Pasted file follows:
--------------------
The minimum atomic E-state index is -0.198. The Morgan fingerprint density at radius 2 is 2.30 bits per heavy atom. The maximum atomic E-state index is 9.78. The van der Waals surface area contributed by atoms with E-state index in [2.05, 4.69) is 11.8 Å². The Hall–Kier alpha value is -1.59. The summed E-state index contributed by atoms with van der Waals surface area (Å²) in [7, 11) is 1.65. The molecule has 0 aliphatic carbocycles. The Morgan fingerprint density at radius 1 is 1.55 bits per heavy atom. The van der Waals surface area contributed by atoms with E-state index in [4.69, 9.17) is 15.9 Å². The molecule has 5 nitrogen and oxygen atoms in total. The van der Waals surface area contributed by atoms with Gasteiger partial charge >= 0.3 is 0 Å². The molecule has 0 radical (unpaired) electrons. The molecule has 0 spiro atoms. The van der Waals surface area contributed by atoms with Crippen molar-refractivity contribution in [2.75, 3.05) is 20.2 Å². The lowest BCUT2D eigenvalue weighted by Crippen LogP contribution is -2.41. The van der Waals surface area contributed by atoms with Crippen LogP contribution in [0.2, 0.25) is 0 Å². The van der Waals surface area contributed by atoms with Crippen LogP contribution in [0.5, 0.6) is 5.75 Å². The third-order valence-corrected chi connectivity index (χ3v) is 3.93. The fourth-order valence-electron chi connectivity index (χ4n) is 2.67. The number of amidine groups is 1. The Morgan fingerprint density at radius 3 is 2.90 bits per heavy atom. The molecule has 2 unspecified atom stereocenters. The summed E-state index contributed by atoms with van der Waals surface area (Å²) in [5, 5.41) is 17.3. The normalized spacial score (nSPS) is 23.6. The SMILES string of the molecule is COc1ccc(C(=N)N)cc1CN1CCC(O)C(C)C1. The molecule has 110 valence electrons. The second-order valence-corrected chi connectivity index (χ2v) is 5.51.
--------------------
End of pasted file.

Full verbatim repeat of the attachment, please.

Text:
The minimum atomic E-state index is -0.198. The Morgan fingerprint density at radius 2 is 2.30 bits per heavy atom. The maximum atomic E-state index is 9.78. The van der Waals surface area contributed by atoms with E-state index in [2.05, 4.69) is 11.8 Å². The Hall–Kier alpha value is -1.59. The summed E-state index contributed by atoms with van der Waals surface area (Å²) in [7, 11) is 1.65. The molecule has 0 aliphatic carbocycles. The Morgan fingerprint density at radius 1 is 1.55 bits per heavy atom. The van der Waals surface area contributed by atoms with E-state index in [4.69, 9.17) is 15.9 Å². The molecule has 5 nitrogen and oxygen atoms in total. The van der Waals surface area contributed by atoms with Gasteiger partial charge >= 0.3 is 0 Å². The molecule has 0 radical (unpaired) electrons. The molecule has 0 spiro atoms. The van der Waals surface area contributed by atoms with Crippen molar-refractivity contribution in [2.75, 3.05) is 20.2 Å². The lowest BCUT2D eigenvalue weighted by Crippen LogP contribution is -2.41. The van der Waals surface area contributed by atoms with Crippen LogP contribution in [0.2, 0.25) is 0 Å². The van der Waals surface area contributed by atoms with Crippen LogP contribution in [0.5, 0.6) is 5.75 Å². The third-order valence-corrected chi connectivity index (χ3v) is 3.93. The fourth-order valence-electron chi connectivity index (χ4n) is 2.67. The number of amidine groups is 1. The Morgan fingerprint density at radius 3 is 2.90 bits per heavy atom. The molecule has 2 unspecified atom stereocenters. The summed E-state index contributed by atoms with van der Waals surface area (Å²) in [5, 5.41) is 17.3. The normalized spacial score (nSPS) is 23.6. The SMILES string of the molecule is COc1ccc(C(=N)N)cc1CN1CCC(O)C(C)C1. The molecule has 110 valence electrons. The second-order valence-corrected chi connectivity index (χ2v) is 5.51.